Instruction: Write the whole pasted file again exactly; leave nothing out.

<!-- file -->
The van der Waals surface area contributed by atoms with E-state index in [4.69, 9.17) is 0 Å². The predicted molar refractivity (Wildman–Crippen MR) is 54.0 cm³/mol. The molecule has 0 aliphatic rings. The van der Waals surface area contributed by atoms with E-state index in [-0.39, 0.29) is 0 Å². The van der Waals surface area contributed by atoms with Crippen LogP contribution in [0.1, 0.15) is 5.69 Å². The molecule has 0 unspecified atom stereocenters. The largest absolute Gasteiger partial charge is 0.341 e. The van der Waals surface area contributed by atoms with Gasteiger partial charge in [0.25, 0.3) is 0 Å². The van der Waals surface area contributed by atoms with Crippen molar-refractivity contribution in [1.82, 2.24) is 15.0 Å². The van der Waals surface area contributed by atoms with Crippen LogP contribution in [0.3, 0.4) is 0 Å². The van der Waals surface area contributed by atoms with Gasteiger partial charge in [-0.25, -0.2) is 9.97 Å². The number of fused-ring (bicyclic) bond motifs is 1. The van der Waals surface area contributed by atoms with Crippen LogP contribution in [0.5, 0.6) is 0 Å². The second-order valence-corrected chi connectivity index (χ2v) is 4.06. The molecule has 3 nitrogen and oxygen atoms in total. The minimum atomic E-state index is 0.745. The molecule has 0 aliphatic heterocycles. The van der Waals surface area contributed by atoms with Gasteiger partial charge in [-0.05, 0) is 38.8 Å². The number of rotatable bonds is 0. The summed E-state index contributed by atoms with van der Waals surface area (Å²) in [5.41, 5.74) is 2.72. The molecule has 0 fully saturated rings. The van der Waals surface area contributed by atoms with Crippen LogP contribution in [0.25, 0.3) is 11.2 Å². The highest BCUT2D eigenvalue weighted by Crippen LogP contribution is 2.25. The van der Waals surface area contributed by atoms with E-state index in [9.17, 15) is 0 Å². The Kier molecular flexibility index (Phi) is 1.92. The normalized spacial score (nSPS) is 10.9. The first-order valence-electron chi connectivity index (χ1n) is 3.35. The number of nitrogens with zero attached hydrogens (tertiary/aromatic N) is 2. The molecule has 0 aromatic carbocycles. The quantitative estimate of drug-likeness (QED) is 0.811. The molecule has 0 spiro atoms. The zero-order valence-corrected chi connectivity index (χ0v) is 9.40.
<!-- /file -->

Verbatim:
The van der Waals surface area contributed by atoms with E-state index in [4.69, 9.17) is 0 Å². The predicted molar refractivity (Wildman–Crippen MR) is 54.0 cm³/mol. The molecule has 0 aliphatic rings. The van der Waals surface area contributed by atoms with E-state index in [-0.39, 0.29) is 0 Å². The van der Waals surface area contributed by atoms with Crippen LogP contribution in [0.1, 0.15) is 5.69 Å². The molecule has 0 unspecified atom stereocenters. The largest absolute Gasteiger partial charge is 0.341 e. The van der Waals surface area contributed by atoms with Gasteiger partial charge in [0.25, 0.3) is 0 Å². The van der Waals surface area contributed by atoms with Crippen molar-refractivity contribution in [1.82, 2.24) is 15.0 Å². The van der Waals surface area contributed by atoms with Crippen LogP contribution in [0.3, 0.4) is 0 Å². The van der Waals surface area contributed by atoms with Gasteiger partial charge in [-0.25, -0.2) is 9.97 Å². The number of fused-ring (bicyclic) bond motifs is 1. The van der Waals surface area contributed by atoms with Crippen LogP contribution in [0.5, 0.6) is 0 Å². The second-order valence-corrected chi connectivity index (χ2v) is 4.06. The molecule has 3 nitrogen and oxygen atoms in total. The minimum atomic E-state index is 0.745. The molecule has 0 aliphatic heterocycles. The van der Waals surface area contributed by atoms with Gasteiger partial charge in [-0.05, 0) is 38.8 Å². The number of rotatable bonds is 0. The summed E-state index contributed by atoms with van der Waals surface area (Å²) in [5.41, 5.74) is 2.72. The molecule has 0 fully saturated rings. The van der Waals surface area contributed by atoms with Crippen LogP contribution in [0.25, 0.3) is 11.2 Å². The highest BCUT2D eigenvalue weighted by Crippen LogP contribution is 2.25. The van der Waals surface area contributed by atoms with E-state index in [9.17, 15) is 0 Å². The Kier molecular flexibility index (Phi) is 1.92. The normalized spacial score (nSPS) is 10.9. The first-order valence-electron chi connectivity index (χ1n) is 3.35. The number of nitrogens with zero attached hydrogens (tertiary/aromatic N) is 2. The molecule has 0 aromatic carbocycles. The quantitative estimate of drug-likeness (QED) is 0.811. The molecule has 0 spiro atoms. The zero-order valence-corrected chi connectivity index (χ0v) is 9.40.